Being around our kids every day sometimes makes us immune to how much they are growing and changing. It’s often when I’m away from them for a few days or look back at pictures that I notice how much they have grown or changed from just a few months prior.
Not only do they grow and change on the outside, they grow and change on the inside a lot too. Their preferences change. Their interests can vary with the seasons, their grade or friend group. Their knowledge and their questions are ever-increasing.
The same is true with our spouse, we each change and grow over time. I once heard a man share on a podcast about how he decided to do something nice for his wife just because. He knew she loved Diet Coke, so he stopped and bought her a case on the way home. When he presented his gift, she said, “Thank you, but I stopped drinking Diet Coke several years ago.” Whoops! In the busyness of day-to-day life, he never noticed this shift in her preferences.
Because things are constantly varying, it’s important to know our family members in the season they’re in now. Intentional conversation in the car or at dinnertime is a great way to do this. It doesn’t have to be formal or forced but can be spontaneous and fun.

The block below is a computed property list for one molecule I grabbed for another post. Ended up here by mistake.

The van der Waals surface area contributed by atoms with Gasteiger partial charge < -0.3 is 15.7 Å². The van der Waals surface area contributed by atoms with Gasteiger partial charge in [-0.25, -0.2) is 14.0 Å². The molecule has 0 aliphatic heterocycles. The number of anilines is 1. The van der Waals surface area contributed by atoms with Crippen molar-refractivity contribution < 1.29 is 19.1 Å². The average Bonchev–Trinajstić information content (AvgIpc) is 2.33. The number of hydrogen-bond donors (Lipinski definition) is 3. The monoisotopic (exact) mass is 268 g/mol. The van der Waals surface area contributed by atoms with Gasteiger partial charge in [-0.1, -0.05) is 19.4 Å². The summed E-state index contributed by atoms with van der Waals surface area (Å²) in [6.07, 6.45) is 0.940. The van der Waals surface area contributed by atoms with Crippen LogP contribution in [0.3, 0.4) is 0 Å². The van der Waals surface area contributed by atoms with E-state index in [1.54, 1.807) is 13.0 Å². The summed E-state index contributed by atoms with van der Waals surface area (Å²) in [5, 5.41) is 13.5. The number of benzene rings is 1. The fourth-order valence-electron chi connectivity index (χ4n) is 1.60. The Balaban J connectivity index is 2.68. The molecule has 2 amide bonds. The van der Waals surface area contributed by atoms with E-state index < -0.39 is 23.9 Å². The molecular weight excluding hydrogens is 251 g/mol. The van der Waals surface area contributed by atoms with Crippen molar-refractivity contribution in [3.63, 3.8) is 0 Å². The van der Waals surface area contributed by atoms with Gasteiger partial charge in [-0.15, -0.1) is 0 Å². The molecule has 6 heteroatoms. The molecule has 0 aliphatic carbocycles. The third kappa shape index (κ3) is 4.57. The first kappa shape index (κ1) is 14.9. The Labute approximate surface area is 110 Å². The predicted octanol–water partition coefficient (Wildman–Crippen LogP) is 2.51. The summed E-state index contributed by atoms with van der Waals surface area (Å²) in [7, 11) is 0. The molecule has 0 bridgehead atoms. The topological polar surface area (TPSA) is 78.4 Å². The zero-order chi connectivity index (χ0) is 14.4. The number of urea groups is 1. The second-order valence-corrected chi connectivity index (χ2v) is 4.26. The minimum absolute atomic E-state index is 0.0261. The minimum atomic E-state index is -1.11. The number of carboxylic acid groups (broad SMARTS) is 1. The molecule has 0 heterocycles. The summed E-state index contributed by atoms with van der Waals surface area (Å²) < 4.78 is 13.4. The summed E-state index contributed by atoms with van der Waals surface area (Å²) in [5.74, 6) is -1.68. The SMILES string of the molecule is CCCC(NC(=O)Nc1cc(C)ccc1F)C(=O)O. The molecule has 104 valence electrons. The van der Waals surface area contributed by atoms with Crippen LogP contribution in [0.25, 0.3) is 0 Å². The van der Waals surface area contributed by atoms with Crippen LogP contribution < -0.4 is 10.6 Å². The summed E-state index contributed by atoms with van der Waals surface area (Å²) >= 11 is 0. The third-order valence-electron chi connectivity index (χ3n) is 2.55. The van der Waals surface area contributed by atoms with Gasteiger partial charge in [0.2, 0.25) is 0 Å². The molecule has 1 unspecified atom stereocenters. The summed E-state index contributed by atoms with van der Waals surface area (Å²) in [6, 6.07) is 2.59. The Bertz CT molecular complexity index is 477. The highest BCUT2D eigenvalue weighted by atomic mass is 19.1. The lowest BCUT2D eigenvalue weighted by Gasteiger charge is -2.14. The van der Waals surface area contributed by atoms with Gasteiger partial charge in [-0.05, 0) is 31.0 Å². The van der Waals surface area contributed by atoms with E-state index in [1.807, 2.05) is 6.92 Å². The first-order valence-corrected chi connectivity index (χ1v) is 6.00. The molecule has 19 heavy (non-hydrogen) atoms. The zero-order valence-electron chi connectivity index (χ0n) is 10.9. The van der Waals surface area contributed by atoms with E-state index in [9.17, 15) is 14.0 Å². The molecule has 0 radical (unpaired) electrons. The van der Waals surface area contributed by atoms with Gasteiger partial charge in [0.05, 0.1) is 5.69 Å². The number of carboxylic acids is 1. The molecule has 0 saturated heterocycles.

Here are a few ideas you can put into practice with your family to get to know each other better:
- Would You Rather: My kids love playing this game. You ask each other a series of questions like:
- “Would you rather eat a donut or ice cream?”
- “Would you rather go on vacation at the beach or the mountains?”
- “Would you rather watch a movie or read a book?”
- You get the idea.
- Never Have I Ever: With these next two items, you’ll likely know the answers for your kids. But it’s a great opportunity for them to get to know their parents better. For this one, you make the statement, “Never have I ever . . . (been stung by a bee, for example).” Then everyone who has experienced what you chose stands up. Then you go around and take turns making statements.
- Two Truths and a Lie: You make two statements that are true about yourself and another that isn’t. Then you make guesses on which statement is not true.
- Favorite Things: Pick categories and have everyone list their favorite items, like movies, tv shows, games, food, way to spend a free afternoon, etc.
- Flag Page: Pull out some paper and crayons and have everyone create a flag representing who they are. It will be neat to see the creativity of each family member and the explanation of why they chose to create their flag that way.
As you get to know your family members better, you’ll be able to better support, encourage and love one another. You’ll likely have some laughs and make some fun memories in the process.